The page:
The Princess Royal officially opened former eventing peer Ian Stark’s Equestrian Centre (ISEC) near Selkirk last Wednesday.
And the Riding for the Disabled president also celebrated the 50th birthday of the Ettrickbridge and Dryden RDA group, meeting and talking to riders and volunteers.
The group’s Glynis Sawyers said: “The Princess Royal loves RDA and anything to do with horses. We did a 20 minute display and it was really good. She was so relaxed. It went well.”
The group was started in Ettrickbridge in 1964 by the late Miss Florence McGowan, who recognized the benefits children with various disabilities could gain from riding.
She used her own ponies and borrowed others from local friends and gathered a group of volunteers to help her.
The group ran there until Miss McGowan’s death, when it moved briefly to Bowhill, before joining the group at Dryden which had been started by Jenny Stark’s mother, Jean McAulay.
Glynis said: “Mrs McAulay took the group from strength to strength and was the major driving force behind it for many years. The group had a short spell of uncertainty following Jean’s untimely death but, under the good guidance of regional and county personnel, gathered itself together and built itself up again.”
Riding continued at Dryden until June 2013, when the Starks invited the group to move with them to Greenhill Farm, where they were setting up ISEC.
“The weather gods were on the group’s side as the good weather meant that riding sessions could take place outdoors until the new centre was ready to use in late October of that year, ” said Glynis.
She continued: “Currently, the group provides riding for six primary children on a weekly basis from Easter until the October half term.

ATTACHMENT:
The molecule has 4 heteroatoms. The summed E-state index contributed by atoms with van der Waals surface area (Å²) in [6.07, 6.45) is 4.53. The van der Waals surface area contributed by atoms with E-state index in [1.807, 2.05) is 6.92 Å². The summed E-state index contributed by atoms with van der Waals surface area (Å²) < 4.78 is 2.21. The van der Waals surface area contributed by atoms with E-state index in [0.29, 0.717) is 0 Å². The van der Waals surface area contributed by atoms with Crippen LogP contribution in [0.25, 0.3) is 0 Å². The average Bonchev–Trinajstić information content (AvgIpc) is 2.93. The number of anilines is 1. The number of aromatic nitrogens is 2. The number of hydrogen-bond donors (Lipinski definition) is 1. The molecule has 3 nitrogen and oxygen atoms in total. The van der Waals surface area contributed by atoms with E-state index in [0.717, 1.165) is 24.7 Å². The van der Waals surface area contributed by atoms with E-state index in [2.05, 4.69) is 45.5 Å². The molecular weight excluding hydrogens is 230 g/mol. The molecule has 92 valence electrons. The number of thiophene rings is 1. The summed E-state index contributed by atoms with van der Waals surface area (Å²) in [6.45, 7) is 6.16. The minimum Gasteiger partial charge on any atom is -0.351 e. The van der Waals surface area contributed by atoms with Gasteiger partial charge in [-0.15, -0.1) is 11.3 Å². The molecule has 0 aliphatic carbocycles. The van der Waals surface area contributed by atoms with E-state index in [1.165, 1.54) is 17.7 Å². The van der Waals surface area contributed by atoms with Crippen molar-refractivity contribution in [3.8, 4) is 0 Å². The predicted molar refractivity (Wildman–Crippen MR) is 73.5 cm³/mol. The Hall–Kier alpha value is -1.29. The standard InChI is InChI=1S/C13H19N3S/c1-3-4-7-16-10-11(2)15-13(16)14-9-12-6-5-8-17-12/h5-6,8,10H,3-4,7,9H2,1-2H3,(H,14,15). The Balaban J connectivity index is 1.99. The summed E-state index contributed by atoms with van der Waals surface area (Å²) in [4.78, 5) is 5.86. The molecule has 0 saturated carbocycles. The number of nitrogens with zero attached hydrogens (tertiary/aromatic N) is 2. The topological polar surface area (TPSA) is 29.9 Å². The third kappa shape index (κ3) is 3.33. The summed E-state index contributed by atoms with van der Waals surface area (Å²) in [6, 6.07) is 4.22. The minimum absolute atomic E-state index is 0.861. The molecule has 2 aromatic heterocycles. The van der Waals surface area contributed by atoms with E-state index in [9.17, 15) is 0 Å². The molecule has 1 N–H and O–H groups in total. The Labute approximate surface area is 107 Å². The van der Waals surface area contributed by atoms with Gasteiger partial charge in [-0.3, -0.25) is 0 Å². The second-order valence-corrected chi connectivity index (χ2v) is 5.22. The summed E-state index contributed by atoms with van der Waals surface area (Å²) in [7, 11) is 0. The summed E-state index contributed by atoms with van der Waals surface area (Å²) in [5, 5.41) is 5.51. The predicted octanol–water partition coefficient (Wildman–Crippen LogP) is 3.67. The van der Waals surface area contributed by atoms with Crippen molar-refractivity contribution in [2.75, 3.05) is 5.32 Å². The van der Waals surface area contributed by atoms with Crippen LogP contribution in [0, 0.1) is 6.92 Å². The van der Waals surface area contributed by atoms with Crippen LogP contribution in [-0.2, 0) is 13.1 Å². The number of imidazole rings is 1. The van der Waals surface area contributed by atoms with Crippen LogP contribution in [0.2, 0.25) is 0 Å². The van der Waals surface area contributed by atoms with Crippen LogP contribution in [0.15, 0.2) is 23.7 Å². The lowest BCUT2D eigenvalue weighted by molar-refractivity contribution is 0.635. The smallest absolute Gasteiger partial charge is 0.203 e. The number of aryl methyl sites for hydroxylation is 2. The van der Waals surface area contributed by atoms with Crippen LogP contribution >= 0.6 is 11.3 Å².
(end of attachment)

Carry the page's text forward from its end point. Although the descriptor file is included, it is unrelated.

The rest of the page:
“There are also weekly sessions for two further groups of riders, one for 12 senior schoolchildren on a rota basis and one for seven adults.”
The group has three instructors and one trainee instructor, several volunteers and the two Thursday groups are assisted by students from Borders College on the SVQ Horse Care course under the guidance of tutor Alison Robertson.
Glynis said: “They are a valuable part of our team and the benefits work both ways. The students benefit from the experience of volunteering with us, they help get the ponies ready for the sessions and also assist in the riding sessions, building up a very good rapport with the riders.”
The group is self-funding – and the next fundraiser is a 50th birthday supper at the Hazelknowe restaurant at Woll Golf Course, Ashkirk, on Thursday, October 30.
The Princess went out for a ride with Ian Stark around the farm before meeting the ISEC founder, members and sponsors and officially opening the facility.
After the RDA demonstration, she cut the group’s birthday cake and made presentations to volunteers Marjory White and Caryl Thompson, for 50 and 35 years respectively with the association.
The Princess Royal was an eventing peer of Ian Stark in his early career, competing for the British team at the highest levels of the sport.
The centre itself was the brainchild of Jenny Stark.